• Sprayed insulation
  • Pipe insulation in roof spaces

Some examples of non-friable materials include:

  • Cement roofing
  • Cement paneling
  • CAV or transite
  • Mastics
  • Caulking
  • Felt paper
  • Patch compounds

Roofers and Mesothelioma

Because roofers were heavily exposed to asbestos throughout their careers, many of them have gone on to develop mesothelioma due to their exposure to such a toxic substance.

Mesothelioma is a type of cancer caused when asbestos fibers enter the body and become embedded in the lining of the lungs, abdomen or heart. Many years can pass before the fibers begin to cause health problems.

Roofers exposed to asbestos years earlier might eventually start to experience mesothelioma signs and symptoms such as:

  • Shortness of breath
  • Chronic phlegm
  • Persistent coughing
  • Chest pain

Roofers suffering from any of the above symptoms should advise their doctors of their history of working with asbestos and be checked for mesothelioma tumors. Detecting mesothelioma early can significantly increase available treatment options and improve your prognosis.

Access Asbestos Trust Funds

Compensation for treatment, loss of income and other damages is available through Asbestos Trust Funds. Mesothelioma patients and veterans with asbestos-related illnesses may qualify.

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Compensation for Roofers

Countless roofers were unknowingly exposed to toxic levels of asbestos daily while conducting their jobs. Workers who have since developed mesothelioma as a result of their workplace exposure to asbestos may now qualify for legal compensation paid by negligent asbestos product manufacturers.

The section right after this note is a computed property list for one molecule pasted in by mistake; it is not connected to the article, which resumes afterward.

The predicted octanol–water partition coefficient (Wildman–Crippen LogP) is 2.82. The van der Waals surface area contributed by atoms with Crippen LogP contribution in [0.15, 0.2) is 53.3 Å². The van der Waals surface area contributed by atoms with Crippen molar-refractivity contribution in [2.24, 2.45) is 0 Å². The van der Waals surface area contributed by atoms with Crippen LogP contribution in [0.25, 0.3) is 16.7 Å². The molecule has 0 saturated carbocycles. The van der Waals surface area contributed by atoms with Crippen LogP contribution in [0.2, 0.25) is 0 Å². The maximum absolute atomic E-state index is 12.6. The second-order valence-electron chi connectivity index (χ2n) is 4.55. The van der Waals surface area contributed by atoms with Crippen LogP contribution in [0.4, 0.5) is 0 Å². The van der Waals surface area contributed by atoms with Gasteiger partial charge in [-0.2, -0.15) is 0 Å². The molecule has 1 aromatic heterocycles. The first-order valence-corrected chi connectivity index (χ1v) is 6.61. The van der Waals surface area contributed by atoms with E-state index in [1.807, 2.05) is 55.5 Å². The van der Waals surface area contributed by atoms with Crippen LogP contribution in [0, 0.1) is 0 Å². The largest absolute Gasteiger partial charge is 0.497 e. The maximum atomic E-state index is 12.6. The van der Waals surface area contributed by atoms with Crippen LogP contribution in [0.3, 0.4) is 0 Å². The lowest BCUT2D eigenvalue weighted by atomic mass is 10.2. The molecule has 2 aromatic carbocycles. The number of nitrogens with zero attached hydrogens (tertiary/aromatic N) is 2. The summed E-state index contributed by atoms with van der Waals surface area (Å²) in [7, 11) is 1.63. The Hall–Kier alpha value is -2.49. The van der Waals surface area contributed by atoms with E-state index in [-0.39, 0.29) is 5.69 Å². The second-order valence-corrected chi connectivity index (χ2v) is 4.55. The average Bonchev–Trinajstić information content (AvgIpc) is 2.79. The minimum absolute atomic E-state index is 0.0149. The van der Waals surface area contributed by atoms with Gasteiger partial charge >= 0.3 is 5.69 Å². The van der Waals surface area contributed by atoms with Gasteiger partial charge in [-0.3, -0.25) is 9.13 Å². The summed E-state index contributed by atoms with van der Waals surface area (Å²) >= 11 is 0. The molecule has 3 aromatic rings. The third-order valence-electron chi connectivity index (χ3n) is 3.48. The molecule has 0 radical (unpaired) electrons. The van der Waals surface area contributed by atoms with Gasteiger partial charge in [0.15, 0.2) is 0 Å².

If you worked as a roofer and have since developed an asbestos-related disease, such as mesothelioma, you may be eligible for compensation.

Contact our Justice Support Team today to learn more about taking legal action and the next steps towards receiving compensation to help cover your treatment costs. Call us at (888) 360-4215 or request our free Mesothelioma Justice Guide for in-depth information on legal compensation and treatment options.

Author:Stephanie Kidd

Editor-in-Chief of the Mesothelioma Justice Network

Stephanie Kidd

Stephanie Kidd works tirelessly as a dedicated advocate for the vulnerable and underrepresented. Stephanie worked as a copywriter for an agency whose focus was communicating safety procedures on construction work sites. With her extensive background in victim advocacy and a dedication to seeing justice done, Stephanie works hard to ensure that all online content is reliable, truthful and helpful.

Last modified: May 22, 2019

View 4 Sources
  1. British Occupational Health Safety The Chartered Society for Worker Health Protection, “Controlling Exposures to Prevent Occupational Lung Disease in the Construction Industry” Retrieved from Accessed on July 12, 2018
  2. Infrastructure Health and Safety Association Labour Management Network, “Occupational Health Risks: Roofers” Retrieved from Accessed on July 12, 2018
  3. International Hazard Data Sheets on Occupation, “Roofer: Non-Metal” Retrieved from Accessed on July 12, 2018
  4. State of Oregon Department of Environmental Quality, “Asbestos Information for Roofing Contractors” Retrieved from Accessed on July 12, 2018